T = Absolute Temperature
R = gas constant
Pabs = Pg + Patm
Pg is pressure relative to the atmospheric pressure.
Patm = 101 kPa

Example:The compressed air tank shown in Fig. has a volume of 0.024m3. The
temperature is 20oC and the atmospheric pressure is 101.3 kPa.
FIND When the tank is filled with air at a gage pressure of 345 kPa,
determine the density of the air and the weight of air in the tank.

Viscosity
Fluidity of the fluid known as viscosity.
Density, specific weight are insufficient to
properly characterize the behavior of
fluid. For example, oil and water have
approximately same value of density but
their behavior is different when flowing.

Example:-

Example:The dynamic viscosity of water at 20C is 1.00 10-3 N.s/m2, and the viscosity at
40C is 6.53 10-4 N.s/m2.
estimate the viscosity at 30C.

Example:A board 1 m by 1 m that weighs 25 N slides down an inclined ramp (slope = 20)
with a velocity of 2.0 cm/s. The board is separated from the ramp by a thin film of
oil with a viscosity of 0.05 N.s/m2.
Neglecting edge effects, calculate the space between the board and the ramp.

Viscous Resistance
Viscous Resistance of Bearings
Lubrication of Bearing
1. Highly viscous oil leads to greater resistance so greater
power loss
2. Light oil may not be able to maintain the required film
between the metal surfaces results into wear and tear of
both surfaces
3. Viscosity of oil changes with temperature

Viscous Resistance (Cont.)


Power required to overcome the viscous resistance in following cases;

a. Viscous Resistance of Oiled Bearings


b. Viscous Resistance of Foot-step Bearings
c. Viscous Resistance of Collar Bearings

Compressibility of Fluids
Bulk Modulus
Volume or density of fluid changes with the
change in pressure or temperature. Fluid
expands as they are heated and contract as
they are cooled.
The question is how compressible is the fluid
is?
The property commonly used to characterize
the compressibility of fluid is the Bulk
Modulus just as Youngs modulus of elasticity
in solids.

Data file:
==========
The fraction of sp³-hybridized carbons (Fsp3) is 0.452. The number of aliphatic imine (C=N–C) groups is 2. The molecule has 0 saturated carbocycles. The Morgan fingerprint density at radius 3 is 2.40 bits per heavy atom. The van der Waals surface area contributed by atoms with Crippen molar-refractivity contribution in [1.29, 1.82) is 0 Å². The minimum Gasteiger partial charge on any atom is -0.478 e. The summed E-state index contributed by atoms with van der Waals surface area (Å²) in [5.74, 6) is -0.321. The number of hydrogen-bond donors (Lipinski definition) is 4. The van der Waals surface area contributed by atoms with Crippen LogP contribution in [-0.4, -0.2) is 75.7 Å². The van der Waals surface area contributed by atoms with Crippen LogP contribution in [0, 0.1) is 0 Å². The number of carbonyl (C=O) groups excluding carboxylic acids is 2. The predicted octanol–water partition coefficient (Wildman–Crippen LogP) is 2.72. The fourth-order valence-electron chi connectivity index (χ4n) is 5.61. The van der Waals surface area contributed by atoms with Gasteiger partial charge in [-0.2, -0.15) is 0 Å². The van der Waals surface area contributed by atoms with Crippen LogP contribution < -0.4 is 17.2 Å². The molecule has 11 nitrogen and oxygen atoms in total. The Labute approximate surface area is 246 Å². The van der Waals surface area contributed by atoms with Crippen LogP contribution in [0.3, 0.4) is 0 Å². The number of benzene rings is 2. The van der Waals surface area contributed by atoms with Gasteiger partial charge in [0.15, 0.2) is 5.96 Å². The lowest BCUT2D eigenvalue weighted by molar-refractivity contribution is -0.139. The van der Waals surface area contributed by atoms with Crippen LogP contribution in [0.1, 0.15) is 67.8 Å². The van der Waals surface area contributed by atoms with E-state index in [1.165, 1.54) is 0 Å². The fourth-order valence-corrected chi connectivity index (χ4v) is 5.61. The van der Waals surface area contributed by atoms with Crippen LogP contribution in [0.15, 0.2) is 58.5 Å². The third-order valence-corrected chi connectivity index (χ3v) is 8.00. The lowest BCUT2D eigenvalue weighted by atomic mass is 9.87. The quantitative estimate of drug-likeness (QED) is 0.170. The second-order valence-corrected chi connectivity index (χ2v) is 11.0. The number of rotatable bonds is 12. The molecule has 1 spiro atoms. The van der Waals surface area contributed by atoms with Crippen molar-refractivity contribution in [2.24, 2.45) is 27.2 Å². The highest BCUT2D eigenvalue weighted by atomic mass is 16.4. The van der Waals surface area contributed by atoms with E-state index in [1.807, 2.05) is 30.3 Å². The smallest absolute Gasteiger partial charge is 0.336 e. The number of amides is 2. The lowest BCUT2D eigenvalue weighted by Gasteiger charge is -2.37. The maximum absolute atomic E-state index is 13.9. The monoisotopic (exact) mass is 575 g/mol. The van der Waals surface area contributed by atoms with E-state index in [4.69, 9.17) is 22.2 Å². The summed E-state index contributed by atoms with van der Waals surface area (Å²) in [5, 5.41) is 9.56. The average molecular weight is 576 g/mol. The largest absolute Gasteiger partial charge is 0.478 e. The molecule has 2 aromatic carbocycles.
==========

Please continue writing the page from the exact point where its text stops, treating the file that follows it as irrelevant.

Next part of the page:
Equation:Example:-

Compressibility of Fluids (Cont.)


Compression and Expansion of Gases
Gases are compressible and when they are
compressed or expanded, the relationship
b/w density and pressure depends on the
nature of the process.
Isothermal Process:Isentropic Process:Equation:Example:-

Example:A 0.03m3 cubic foot of air at an absolute pressure of


101.3kPa is compressed isentropically to (0.015) m3
by the tire pump.
What is the final pressure?

Compressibility of Fluids (Cont.)


Speed of Sound
A loud speaker diaphragm causes a
localized disturbances as it vibrates and the
small change in pressure created by the
motion of the diaphragm is propagated thru
air with finite velocity. The velocity at which
the small disturbances propagates is called
the acoustic velocity or speed of sound.
Equation:Example:-

Example:A jet aircraft flies at a speed of 885 km/h at an altitude of


10,500 m, where the temperature is -54 oC and the specific
heat ratio is k =1.4.
Determine the ratio of the speed of the aircraft, V, to that of
the speed of sound, c, at the specified altitude.

Compressibility of Fluids (Cont.)


Vapor Pressure
Evaporation

Liquid molecules at the surface have sufficient momentum


to overcome the intermolecular cohesive forces and escape
into the atmosphere.

Vapor Pressure

Pressure exerted by saturated vapor on the liquid surface

Boiling

Formation of vapor bubbles within the fluid mass is initiated when


the absolute pressure in the fluid reaches the vapor pressure

Cavitation

If the pressure developed in the flowing fluid is lowered than vapor


pressure, boiling will occur. These produced vapor bubbles in
flowing fluid are swept into the region of high pressure where they
suddenly collapse with sufficient intensity to cause structural
damage. The formation and collapse of vapor bubbles in a flowing
fluid is known as cavitation

Compressibility of Fluids (Cont.)


Cavitation (cont.)

Possibility of the liquid pressure in liquid-flow systems dropping below the


vapor pressure at some locations, and the resulting unplanned vaporization.
For example, water at 10C may vaporize and form bubbles at locations (such
as the tip regions of impellers or suction sides of pumps) where the pressure
drops below 1.23 kPa. The vapor bubbles (called cavitation bubbles since